Is there a true Canadian cuisine? Can we define it? And how can we define Canadian cuisine if we don’t know its past? In Iconic Canadian FoodGabby Peyton shares the back stories of a smorgasbord of iconic Canadian food items. Today we go back to our childhood with the history of Kerr's Candy!

Iconic Canadian Food: The History of Kerr's Candy

The crinkle.

Twisting and turning, the sound of a crinkling candy wrapper can be heard in Grandma’s living room, illicitly-but-not-so-silently at the dance recital, or by the reluctant child after the rest of the Halloween candy is gone.

In Canada, more often than not, that crinkly wrapper contains a Kerr’s candy. The iconic red cursive logo of Kerr’s, which has donned their wrappers since 1930, can be found in every candy dish from Victoria to St. John’s and is one of the most iconic candy companies in the country.

Iconic Canadian Food: The History of Kerr's Candy
Image courtesy of Kerr's Candy archives

While Kerr’s is probably most famous for its orange-and-black wrapped molasses kisses doled out at Halloween, they are also one of the first companies in Canada to sell lollypops! And, after more than 125 years in business, they’re still pumping out new products like cough and cold lozenges.

Here is the short, yet sweet, history of Kerr’s Candy, an iconic Canadian food.

The Start of Something Sweet

Iconic Canadian Food: The History of Kerr's Candy
The Kerr Brothers - Image courtesy of Kerr's Candy archives

The 125-year history of Kerr’s Candy started with two brothers and their love of all things sweet. After immigrating to Canada from Scotland, Edward and Albert Kerr opened a candy store and bakery in St. Thomas, Ontario in 1895 to great success. Three years later the Kerr brothers sold the bakery and moved the business 100km east to Brantford, Ontario just outside Hamilton.

There, the Kerrs expanded the business and opened six (yea, that’s right, six) confectionery factories where they were pumping out candies and chocolates galore. By 1904 things were getting really shiny: Kerr’s started marketing their first foil-wrapped candies and moved their operations to Toronto, where their head office remains today.

Iconic Canadian Food: The History of Kerr's Candy
Image courtesy of Kerr's Candy archives

Kerr’s remains a Canadian institution — they went international in 1907 but pulled out of the US market by 1957. But they've been selling their toffees, mints and lollypops for more than a century in this country. By the 1960s Kerr’s Candy had phased out the sale of chocolates, focusing on what they do best: those candies with the crinkling wrapper.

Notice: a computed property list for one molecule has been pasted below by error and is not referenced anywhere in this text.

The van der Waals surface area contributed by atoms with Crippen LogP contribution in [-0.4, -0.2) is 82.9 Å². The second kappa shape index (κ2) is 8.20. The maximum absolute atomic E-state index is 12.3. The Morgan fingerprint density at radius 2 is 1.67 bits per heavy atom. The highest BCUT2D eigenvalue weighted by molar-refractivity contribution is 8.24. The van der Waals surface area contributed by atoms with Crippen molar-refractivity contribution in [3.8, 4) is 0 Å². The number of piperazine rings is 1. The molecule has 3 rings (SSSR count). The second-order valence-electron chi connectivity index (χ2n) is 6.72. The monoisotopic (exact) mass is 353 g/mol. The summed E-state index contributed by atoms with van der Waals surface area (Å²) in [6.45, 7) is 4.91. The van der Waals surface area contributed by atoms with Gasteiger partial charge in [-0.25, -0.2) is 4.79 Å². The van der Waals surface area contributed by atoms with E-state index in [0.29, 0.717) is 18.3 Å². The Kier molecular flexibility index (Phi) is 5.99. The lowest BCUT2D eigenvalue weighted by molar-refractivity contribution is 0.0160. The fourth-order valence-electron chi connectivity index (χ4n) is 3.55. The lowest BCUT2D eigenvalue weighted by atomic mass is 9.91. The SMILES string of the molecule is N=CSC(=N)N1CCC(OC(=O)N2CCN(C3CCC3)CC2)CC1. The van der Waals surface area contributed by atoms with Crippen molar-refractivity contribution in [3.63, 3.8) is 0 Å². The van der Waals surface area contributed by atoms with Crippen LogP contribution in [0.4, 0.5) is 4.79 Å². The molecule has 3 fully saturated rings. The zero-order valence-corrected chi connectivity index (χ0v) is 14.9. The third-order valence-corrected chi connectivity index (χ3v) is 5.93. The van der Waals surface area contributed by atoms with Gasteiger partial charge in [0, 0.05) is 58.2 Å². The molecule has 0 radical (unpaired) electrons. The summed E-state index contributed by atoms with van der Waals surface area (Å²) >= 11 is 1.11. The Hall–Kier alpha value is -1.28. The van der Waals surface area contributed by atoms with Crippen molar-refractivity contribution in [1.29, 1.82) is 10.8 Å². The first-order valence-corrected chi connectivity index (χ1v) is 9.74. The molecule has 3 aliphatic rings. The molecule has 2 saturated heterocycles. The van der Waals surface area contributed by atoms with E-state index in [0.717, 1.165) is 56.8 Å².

The Kerr's Molasses Kisses - Canada's Most Hated Candy?

Kerr's Molasses Kisses

Those molasses candies. The square treats wrapped in orange and black wax wrapping are found at the bottom of trick-or-treat bags across the country every year. Kerr’s Molasses Candy Kisses are undoubtedly the most controversial candy in Canada (take that, Candy Corn).

Those sticky sweets affix to the wrapper, to the roof of your mouth and to social media feeds every October. Many despise the taffy treat, lamenting their stickiness on Twitter, but many love them (but let’s be honest, if you love them, you’re probably over the age of 40).

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Kerr’s has been making the molasses kisses candies for 80 years and you can’t find them anywhere else in the world. They are one of the only truly Canadian candies, made with blackstrap molasses. Since World War II they have been a traditional holiday taffy. (Our editor here at FBC loves them and even turned them into cookies a few years ago - Ginger Molasses Cookies Stuffed with Molasses Kisses)

Kerr's Christmas Confections

Kerr's Toffees

During the holiday season, every candy bowl in every living room across the country contains Kerr’s. Doesn’t everyone remember the bowl of iridescent wrappers on the coffee table? Just like the Nanaimo Bar and the Butter Tart, or even Chicken Bones, a Canadian Christmas wouldn't be complete without Kerr's Edinburgh Toffees.

Kerr’s hasn’t changed the recipe since they first started making toffees in 1895 (they still use real cream and butter) and now make more than 65 million toffees every year.

Iconic Canadian Food: The History of Kerr's Candy
Image courtesy of Kerr's Candy archives

 

The rainbow-wrapped toffees flavoured with rum butter, mint, coffee, licorice (or anise as Kerr's refers to it), vanilla or toasted coconut melt on your tongue while you decorate the Christmas tree, while caramel eclairs filled with fudgy flavours like raspberry, mint and caramel fuel the holiday visiting.

Year Round Sweetness

Iconic Canadian Food: The History of Kerr's Candy
Image courtesy of Kerr's Candy archives

Kerr’s kills it when it comes to candy at the holidays, but they have some year-round confections too.

The company was one of the first to make and market lollypops in the country and sells the most lemon drops of anyone in Canada.

Those peppermints that come with the bill at your favourite restaurant? They’re probably Kerr’s — and so are the Scotch mints nan offered up at your last visit.

Kerr’s Candy may very well be the most widespread iconic Canadian food, but it’s also the most inconspicuous. Those demure delights are just sitting there in the candy bowl, ready to be unwrapped during your next candy craving. The crinkle echoes on.

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Gabby Peyton is based in St. John’s, Newfoundland and blogs at The Food Girl in Town. She’s a culinary adventurer and freelance writer, focusing on travel, food and drink writing with a dash of historical work. You can follow Gabby on social media at Facebook, Twitter and Instagram.

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